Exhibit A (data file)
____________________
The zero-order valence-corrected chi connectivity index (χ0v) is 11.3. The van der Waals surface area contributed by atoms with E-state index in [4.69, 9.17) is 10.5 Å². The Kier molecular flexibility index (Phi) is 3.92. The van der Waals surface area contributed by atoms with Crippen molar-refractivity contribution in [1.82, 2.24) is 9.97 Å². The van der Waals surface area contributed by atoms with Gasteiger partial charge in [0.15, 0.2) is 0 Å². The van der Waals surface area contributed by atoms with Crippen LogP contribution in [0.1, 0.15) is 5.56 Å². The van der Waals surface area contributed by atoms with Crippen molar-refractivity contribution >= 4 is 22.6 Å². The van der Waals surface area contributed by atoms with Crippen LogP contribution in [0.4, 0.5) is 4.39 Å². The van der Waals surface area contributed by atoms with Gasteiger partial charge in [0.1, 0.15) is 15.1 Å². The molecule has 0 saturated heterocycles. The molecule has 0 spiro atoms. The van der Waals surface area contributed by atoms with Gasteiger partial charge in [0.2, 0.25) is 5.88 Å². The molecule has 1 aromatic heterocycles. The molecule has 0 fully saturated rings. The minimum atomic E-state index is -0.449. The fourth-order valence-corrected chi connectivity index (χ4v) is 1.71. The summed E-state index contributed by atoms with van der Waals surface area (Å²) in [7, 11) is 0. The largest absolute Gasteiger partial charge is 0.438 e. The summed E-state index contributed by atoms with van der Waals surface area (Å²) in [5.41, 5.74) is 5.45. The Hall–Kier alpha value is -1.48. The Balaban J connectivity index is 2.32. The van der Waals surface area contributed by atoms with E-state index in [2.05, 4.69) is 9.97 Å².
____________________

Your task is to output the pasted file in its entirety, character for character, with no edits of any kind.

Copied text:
The zero-order valence-corrected chi connectivity index (χ0v) is 11.3. The van der Waals surface area contributed by atoms with E-state index in [4.69, 9.17) is 10.5 Å². The Kier molecular flexibility index (Phi) is 3.92. The van der Waals surface area contributed by atoms with Crippen molar-refractivity contribution in [1.82, 2.24) is 9.97 Å². The van der Waals surface area contributed by atoms with Gasteiger partial charge in [0.15, 0.2) is 0 Å². The van der Waals surface area contributed by atoms with Crippen LogP contribution in [0.1, 0.15) is 5.56 Å². The van der Waals surface area contributed by atoms with Crippen molar-refractivity contribution >= 4 is 22.6 Å². The van der Waals surface area contributed by atoms with Crippen LogP contribution in [0.4, 0.5) is 4.39 Å². The van der Waals surface area contributed by atoms with Gasteiger partial charge in [0.1, 0.15) is 15.1 Å². The molecule has 0 saturated heterocycles. The molecule has 0 spiro atoms. The van der Waals surface area contributed by atoms with Gasteiger partial charge in [0.2, 0.25) is 5.88 Å². The molecule has 1 aromatic heterocycles. The molecule has 0 fully saturated rings. The minimum atomic E-state index is -0.449. The fourth-order valence-corrected chi connectivity index (χ4v) is 1.71. The summed E-state index contributed by atoms with van der Waals surface area (Å²) in [7, 11) is 0. The largest absolute Gasteiger partial charge is 0.438 e. The summed E-state index contributed by atoms with van der Waals surface area (Å²) in [5.41, 5.74) is 5.45. The Hall–Kier alpha value is -1.48. The Balaban J connectivity index is 2.32. The van der Waals surface area contributed by atoms with E-state index in [2.05, 4.69) is 9.97 Å².